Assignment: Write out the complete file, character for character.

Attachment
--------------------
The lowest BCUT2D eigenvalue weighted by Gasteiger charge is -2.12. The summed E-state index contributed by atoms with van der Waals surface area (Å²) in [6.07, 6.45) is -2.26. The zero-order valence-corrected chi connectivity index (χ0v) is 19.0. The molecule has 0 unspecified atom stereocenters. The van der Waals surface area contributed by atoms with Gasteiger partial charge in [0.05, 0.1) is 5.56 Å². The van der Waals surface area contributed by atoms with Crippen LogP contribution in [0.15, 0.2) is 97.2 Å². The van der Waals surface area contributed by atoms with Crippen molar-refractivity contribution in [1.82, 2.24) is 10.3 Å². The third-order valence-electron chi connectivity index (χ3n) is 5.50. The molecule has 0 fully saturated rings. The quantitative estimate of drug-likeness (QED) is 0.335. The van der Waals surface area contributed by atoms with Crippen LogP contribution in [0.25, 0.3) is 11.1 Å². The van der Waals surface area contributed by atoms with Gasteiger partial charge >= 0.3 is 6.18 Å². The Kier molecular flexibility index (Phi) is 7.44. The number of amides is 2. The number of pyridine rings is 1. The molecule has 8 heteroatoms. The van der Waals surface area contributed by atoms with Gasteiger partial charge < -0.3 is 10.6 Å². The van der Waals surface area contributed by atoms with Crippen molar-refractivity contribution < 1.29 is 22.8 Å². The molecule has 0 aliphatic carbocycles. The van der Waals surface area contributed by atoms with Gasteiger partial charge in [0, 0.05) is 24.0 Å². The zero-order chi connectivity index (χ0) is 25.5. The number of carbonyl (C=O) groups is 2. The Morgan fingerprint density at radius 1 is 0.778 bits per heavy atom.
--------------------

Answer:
The lowest BCUT2D eigenvalue weighted by Gasteiger charge is -2.12. The summed E-state index contributed by atoms with van der Waals surface area (Å²) in [6.07, 6.45) is -2.26. The zero-order valence-corrected chi connectivity index (χ0v) is 19.0. The molecule has 0 unspecified atom stereocenters. The van der Waals surface area contributed by atoms with Gasteiger partial charge in [0.05, 0.1) is 5.56 Å². The van der Waals surface area contributed by atoms with Crippen LogP contribution in [0.15, 0.2) is 97.2 Å². The van der Waals surface area contributed by atoms with Crippen molar-refractivity contribution in [1.82, 2.24) is 10.3 Å². The third-order valence-electron chi connectivity index (χ3n) is 5.50. The molecule has 0 fully saturated rings. The quantitative estimate of drug-likeness (QED) is 0.335. The van der Waals surface area contributed by atoms with Crippen LogP contribution in [0.25, 0.3) is 11.1 Å². The van der Waals surface area contributed by atoms with Gasteiger partial charge >= 0.3 is 6.18 Å². The Kier molecular flexibility index (Phi) is 7.44. The number of amides is 2. The number of pyridine rings is 1. The molecule has 8 heteroatoms. The van der Waals surface area contributed by atoms with Gasteiger partial charge < -0.3 is 10.6 Å². The van der Waals surface area contributed by atoms with Crippen molar-refractivity contribution < 1.29 is 22.8 Å². The molecule has 0 aliphatic carbocycles. The van der Waals surface area contributed by atoms with Gasteiger partial charge in [0, 0.05) is 24.0 Å². The zero-order chi connectivity index (χ0) is 25.5. The number of carbonyl (C=O) groups is 2. The Morgan fingerprint density at radius 1 is 0.778 bits per heavy atom.